A post-mortem examination later concluded that Mrs O'Neill died due to a bleed to the brain with multiple fractures to her skull.
Her death, we learned, was "rapid but not immediate".
Yet, as the defendant shook, soundlessly sobbing, with a hand placed over his mouth, the court heard how police officers found him in bed with his partner before they arrested him at his home later that morning, shortly after he fled the scene.
He denied killing his mother until he was interviewed for a 14th time; only then did he break down, saying: "I didn't mean to, I just couldn't take any more. You don't know what it's like. Every day thousands of pounds' debt in my name. She keeps taking more money off me. Wants all my time."
Mr Connor QC recalled how O'Neill had armed himself with a chisel, a mask and gloves prior to the premeditated murder.
Revealing that his client misses his mother, Mr Berry QC said: "This is a man with no record and with a good working history - but essentially at the time of this offence, a man who was at the limit, if not beyond the limits, of mental endurance."
Declan O'Neill was remanded back into custody yesterday to allow the judge to consider what he described as an "unique" case.
He doesn't yet know how long he will spend in jail, but he will likely have plenty of time to reflect on the enormity of what he has done.
How the shocking case unfolded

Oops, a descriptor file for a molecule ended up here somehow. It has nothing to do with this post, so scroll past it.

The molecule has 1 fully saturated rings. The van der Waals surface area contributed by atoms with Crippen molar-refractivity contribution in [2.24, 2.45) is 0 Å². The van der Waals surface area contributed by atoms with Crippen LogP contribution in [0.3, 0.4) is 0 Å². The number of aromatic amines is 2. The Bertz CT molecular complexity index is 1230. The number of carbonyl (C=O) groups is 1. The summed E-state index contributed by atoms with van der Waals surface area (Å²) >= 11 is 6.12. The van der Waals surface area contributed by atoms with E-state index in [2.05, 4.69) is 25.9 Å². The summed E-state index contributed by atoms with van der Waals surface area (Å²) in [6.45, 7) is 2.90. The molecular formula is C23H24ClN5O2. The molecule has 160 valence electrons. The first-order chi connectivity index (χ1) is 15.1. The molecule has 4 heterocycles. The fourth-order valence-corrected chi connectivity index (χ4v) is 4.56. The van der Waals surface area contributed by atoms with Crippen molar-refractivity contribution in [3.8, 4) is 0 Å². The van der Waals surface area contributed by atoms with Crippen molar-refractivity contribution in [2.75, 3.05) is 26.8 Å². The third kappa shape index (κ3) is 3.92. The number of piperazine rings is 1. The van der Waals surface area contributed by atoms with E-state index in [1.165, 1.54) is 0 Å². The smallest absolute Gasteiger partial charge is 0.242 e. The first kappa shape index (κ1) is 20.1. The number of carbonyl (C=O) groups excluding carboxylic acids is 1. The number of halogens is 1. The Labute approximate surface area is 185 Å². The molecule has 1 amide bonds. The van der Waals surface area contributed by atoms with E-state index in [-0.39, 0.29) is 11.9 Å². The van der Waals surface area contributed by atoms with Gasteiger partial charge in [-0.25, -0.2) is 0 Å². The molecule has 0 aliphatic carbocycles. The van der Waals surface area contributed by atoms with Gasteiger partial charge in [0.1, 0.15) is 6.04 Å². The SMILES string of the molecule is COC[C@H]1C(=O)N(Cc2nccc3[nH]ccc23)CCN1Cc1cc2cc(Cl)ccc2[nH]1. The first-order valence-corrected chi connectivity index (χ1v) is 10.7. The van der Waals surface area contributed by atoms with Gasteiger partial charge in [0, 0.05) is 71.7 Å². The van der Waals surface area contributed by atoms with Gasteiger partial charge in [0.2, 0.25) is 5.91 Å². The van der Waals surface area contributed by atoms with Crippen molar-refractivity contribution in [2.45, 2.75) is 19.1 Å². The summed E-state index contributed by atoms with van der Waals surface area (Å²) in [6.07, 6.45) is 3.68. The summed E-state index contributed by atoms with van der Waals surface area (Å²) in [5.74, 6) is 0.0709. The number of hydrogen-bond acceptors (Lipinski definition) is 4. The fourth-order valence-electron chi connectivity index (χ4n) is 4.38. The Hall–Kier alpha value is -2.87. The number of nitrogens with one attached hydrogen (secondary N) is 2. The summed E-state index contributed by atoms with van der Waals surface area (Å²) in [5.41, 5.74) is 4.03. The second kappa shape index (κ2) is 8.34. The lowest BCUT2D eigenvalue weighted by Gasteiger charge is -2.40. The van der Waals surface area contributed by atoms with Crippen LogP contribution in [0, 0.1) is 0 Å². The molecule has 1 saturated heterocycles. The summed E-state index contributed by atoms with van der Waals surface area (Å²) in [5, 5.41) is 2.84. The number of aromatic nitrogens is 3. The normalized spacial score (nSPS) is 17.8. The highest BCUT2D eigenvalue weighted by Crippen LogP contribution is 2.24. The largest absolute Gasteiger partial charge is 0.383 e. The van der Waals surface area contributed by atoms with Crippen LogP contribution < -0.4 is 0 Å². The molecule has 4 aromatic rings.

Saturday October 21, 2017: Anne O’Neill (51) had been staying overnight with her parents at Ardmore Avenue in Finaghy.
The mother-of-two was brutally murdered in a frenzied attack between 6am and 7am when her son Declan (27) arrived at the property.
Police arrived on the scene within 20 minutes with the victim pronounced dead at the scene. By 8.30am officers called at her son’s house on Malone Avenue.
He claims to have been in bed with his partner and that he hadn’t seen his mother since the previous night.
He is arrested on suspicion of murder, he denied killing her until he broke down after 14 police interviews.
October 22, 2017: Post-mortem concludes cause of death was due to a bleed to the brain with multiple fractures to the skull.
October 25, 2017: Declan O’Neill appears before Belfast Magistrates Court and denies the charge of murder.
October 31, 2017: At Anne O’Neill’s funeral, a priest described her death as “a double tragedy” for the family and offered prayers for her son.
November 15, 2017: Declan O’Neill has his medical licence suspended by the General Medical Council (GMC).
November 6, 2018: A judge orders Declan O’Neill is to stand trial charged with the murder of his mother.
Appearing for a preliminary inquiry, he continued to deny the charge.
February 6, 2018: Declan O’Neill breaks down in tears in court as he again enters a not guilty plea.
September 23, 2019. Declan O’Neill is handed a life sentence as he finally admits in court to murder.
Yesterday: As Mrs O’Neill’s relatives call for her son to be shown “mercy,” details emerge in court of Mrs O’Neill’s “controlling personality” and that her son and daughter had been raised with constant "intimidation and bullying". Declan O'Neill is due to be sentenced next month.